The Book Vegetables

50. Winter Vegetables With Horseradish Dill Butter p.526

This version of the recipe makes three times as much as The Book’s, and recommends steaming the veggies for two thirds of the time.

Parsnips, turnips, and Brussels sprouts, horseradish, and dill all in one recipe? My goodness gracious, it’s almost too good to be true. The parsnips, turnips and Brussels sprouts are steamed together, while potatoes and carrots are steamed in another pot. Then everything is tossed with a horseradish dill butter augmented with a hit of cider vinegar.

I admit I cheated a bit and cooked the veggies wrapped in tin foil on the grill, but steaming is steaming right? The biggest trick with the recipe is to get all the veggies to be done at the same moment. For example, by the time my potatoes were finished, the carrots were overdone, and while the Brussels sprouts were still crisp, the turnip was a bit mushy. This is probably my fault, I don’t think I followed the recipe very precisely when it came to cutting the veggies. For example, the carrots are to be cut diagonally into 1 inch long pieces, but the parsnips were supposed to be 2 by 1 inch sticks. They’re pretty much the same shape, so I cut them into pretty much the same size chunks. The nice people at Gourmet spent quite some time experimenting with different vegetable geometries to get this right, I’d recommend taking their advice and not going it alone.

This recipe stars often overlooked and under appreciated winter vegetables, presents them beautifully, and plays up their fundamental bitter nature. I love that the recipe resists the temptation to sweeten, or add cream. The carrots and potatoes keep this from being too bitter, all the while celebrating the joys of roots. The horseradish boldly adds a tangy punch of heat, in fact I could have happily added more. The use of dill makes me think of the dish as Eastern European, and brings romantic notions of hearty Ukrainian farm families fending off the winter’s chill to my mind.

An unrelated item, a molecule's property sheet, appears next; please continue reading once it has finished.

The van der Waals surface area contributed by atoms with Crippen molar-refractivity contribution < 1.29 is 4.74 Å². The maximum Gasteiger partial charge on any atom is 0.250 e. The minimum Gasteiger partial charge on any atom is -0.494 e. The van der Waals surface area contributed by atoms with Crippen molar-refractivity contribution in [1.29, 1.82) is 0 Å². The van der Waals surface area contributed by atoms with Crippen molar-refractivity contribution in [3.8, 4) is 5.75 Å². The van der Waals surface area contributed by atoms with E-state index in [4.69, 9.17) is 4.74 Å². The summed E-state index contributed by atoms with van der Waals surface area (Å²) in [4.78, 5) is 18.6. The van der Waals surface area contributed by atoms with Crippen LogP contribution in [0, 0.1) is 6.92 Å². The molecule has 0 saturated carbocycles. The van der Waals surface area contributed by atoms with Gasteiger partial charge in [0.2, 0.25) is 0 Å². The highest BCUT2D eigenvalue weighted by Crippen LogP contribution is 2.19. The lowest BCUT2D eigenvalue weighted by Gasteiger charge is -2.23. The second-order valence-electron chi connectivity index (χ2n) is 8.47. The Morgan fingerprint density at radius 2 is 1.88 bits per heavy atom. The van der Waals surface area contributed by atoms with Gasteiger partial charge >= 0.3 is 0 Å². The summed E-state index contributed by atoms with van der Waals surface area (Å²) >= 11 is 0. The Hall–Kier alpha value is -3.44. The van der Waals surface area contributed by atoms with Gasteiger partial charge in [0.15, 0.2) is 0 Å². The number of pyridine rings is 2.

I really enjoyed the flavours and concepts here, but the execution was a bit trickier than the recipe led me to believe.

The Book Vegetables

42. Pan-Browned Brussels Sprouts p.526

the recipe

A while back I mentioned that I’d think about opening a restaurant that specializes in helping adults overcome their childhood food traumas. Brussels sprouts will feature prominently on the menu. This preparation is the perfect reintroduction to this maligned vegetable. Boiled or steamed they can be fairly one-note bitter, and overcooked they have that sulfurous stink that’s so common in foods kids hate. Here they’re prepared simply with garlic and pine nuts in a bit of butter and olive oil. The garlic, and the nutty flavours of the browned butter, and pine nuts compliment the sprouts beautifully. The presentation is dramatic and very attractive, and the sprouts end up crisp, lively, and just cooked through. My dining companion and I made twice as much as we thought we’d eat, but polished the whole plate off.

I liked these so much I made them for the boys on one of our weekend getaways. That experience emphasized how important a heavy bottomed pan, and careful heat management are to getting this recipe right. Using a flimsy non sitck, on an unfamiliar stove I managed to leave half of them mostly raw on the inside, the other half overdone and all of them unappealingly blackened on the bottom.

That said this is still far and away my favorite Brussels sprouts preparation. As long as you can maintain low even heat the sprouts get caramelized on the bottoms, and perfectly cooked though. This recipe is ideally balanced; it manages to show off everything that is great about Brussels sprouts, and deftly avoids their weaknesses.

Pan-browned Brussels sprouts, you’ve earned your 5 mushroom rating.